Patrick Murphy
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Patrick Murphy

Nice article, I’ve recently begun training polarised after hearing and reading much of Seilers work. One point about 80/20 for a poster above, it’s 80% of sessions not 80% of time. Indeed Seiler has indicated that if you follow the 80/20 session split you’ll likely be nearer 90/10 on time. I’m currently doing a 9 week block, 2 weeks on, 1 reduced repeated 3 times. Mon: Rest or 60 minutes recovery (50% FTP) Tues: zone 3 (4×8) with 2 minutes recoveries Wed: 90-120 Zone 1, 65% FTP Thu: zone 3 (30/15) x 10 with 3 min recovery x 3 Friday:… Read more »

Marvin Faure
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Marvin Faure

Hi Patrick
Thanks for the comment. Your plan looks good. If I was to change anything I would progressively increase the Sunday ride to 4hrs and even 5hrs. The magic happens after 2hrs, and there is no way to short cut this. The more you do after 2hrs the more adaptation you will get. Interestingly, your muscles will start to recruit the Type II fast-twitch fibres after 2-3hrs, even though you are at a very low intensity.
Good luck!
Marvin

Krispen Hartung
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Krispen Hartung

“But if we use % of time, then based on someone’s response below, that would appear to be more like 90/10, and after listening to an interview with Seiler last night, he alluded to this. But this is inconsistent with the WKO4 reports for polarization, which track to Zone 1 as less than 65% of VO2max, Zone 2 as between 65 and 85%, and Zone 3 as greater than 85% of VO2max. ????” Correction on this. WKO4 is not prescribing any % of time in the 3 zones above, rather it only defines the Zones based on VO2max. However, I… Read more »

Marvin Faure
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Marvin Faure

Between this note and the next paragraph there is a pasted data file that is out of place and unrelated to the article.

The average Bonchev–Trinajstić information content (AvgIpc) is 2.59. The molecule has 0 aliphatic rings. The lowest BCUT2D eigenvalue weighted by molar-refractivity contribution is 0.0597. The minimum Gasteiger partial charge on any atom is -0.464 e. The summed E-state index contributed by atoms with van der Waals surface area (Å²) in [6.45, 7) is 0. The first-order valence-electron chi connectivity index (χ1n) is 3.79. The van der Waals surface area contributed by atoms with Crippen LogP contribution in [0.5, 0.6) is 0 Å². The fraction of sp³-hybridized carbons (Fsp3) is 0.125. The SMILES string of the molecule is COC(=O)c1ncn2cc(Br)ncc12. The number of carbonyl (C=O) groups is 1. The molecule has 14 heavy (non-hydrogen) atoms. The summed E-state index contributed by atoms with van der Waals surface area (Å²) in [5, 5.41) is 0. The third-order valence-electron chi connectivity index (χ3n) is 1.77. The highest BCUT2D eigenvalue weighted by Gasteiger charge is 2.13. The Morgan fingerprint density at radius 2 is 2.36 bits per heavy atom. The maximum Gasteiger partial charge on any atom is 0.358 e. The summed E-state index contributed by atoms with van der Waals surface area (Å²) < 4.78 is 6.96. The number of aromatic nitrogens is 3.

My understanding of Seiler’s research and recommendations is to aim at an 80/20 split on the basis of time spent working out, not time spent in zones. The total workout time is easy to count in Z1; Z3 workouts are counted as 100% in Z3 no matter how much time is actually spent in Z3. To give an example, 2 workouts done as follows would respect the 80/20 rule: 4h Z1, 1h HIT (15′ Z1 – 8 x [3’Z5 – 2’Z1] – 5’Z1). In practice of course the HIT workout is no more than 40% in Z3, depending on the… Read more »

Krispen Hartung
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Krispen Hartung

It strikes me as odd that Seiler et al all used % of workouts in zones vs. % of time in zones across a given range of training. It’s seems somewhat imprecise and can lead to all sorts of absurdities when trying to develop a week-based plan over time. Firstly, unless we are doing 2 workouts on some days, 4 Zone 1 workouts and 1 Zone 3 workout would be 80/20, as would be 8 Zone 1 workouts and 2 Zone 3 workouts (who is going to do 10 discrete workouts in a week? Not me). Or this forces us… Read more »

Krispen Hartung
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Krispen Hartung

Thank you! Fortunately, I am a user of WHOOP, which tracks HR, HRV, RHR, sleep, stress, and fatigue 24 hours a day. I’m really liking it so far and its making more accountable on my recovery and sleep. It’s a fascinating product and service. On another notes, I have been search and searching, and I am really surprised there are not more formal training plans out there on the polarized model. TrainingPeaks has a handful, but they are shorter plans….I’m talking a base to race 20+ week plan, ideally for us masters. I basically had to create my own

Marvin Faure
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Marvin Faure

I’m not sure that many people (amateur riders) have bought in to the polarized model yet. At first sight it doesn’t make sense, and the Z1 rides feel like a waste of time. Not many Type A personalities have the patience for it. My view on standard training plans is they are a bit like off-the-peg clothing: you are lucky if they fit. They can provide a good starting point if you know how to adapt them to your own situation, but most people don’t have the time or ability to do this, nor to make the changes needed after… Read more »

Krispen Hartung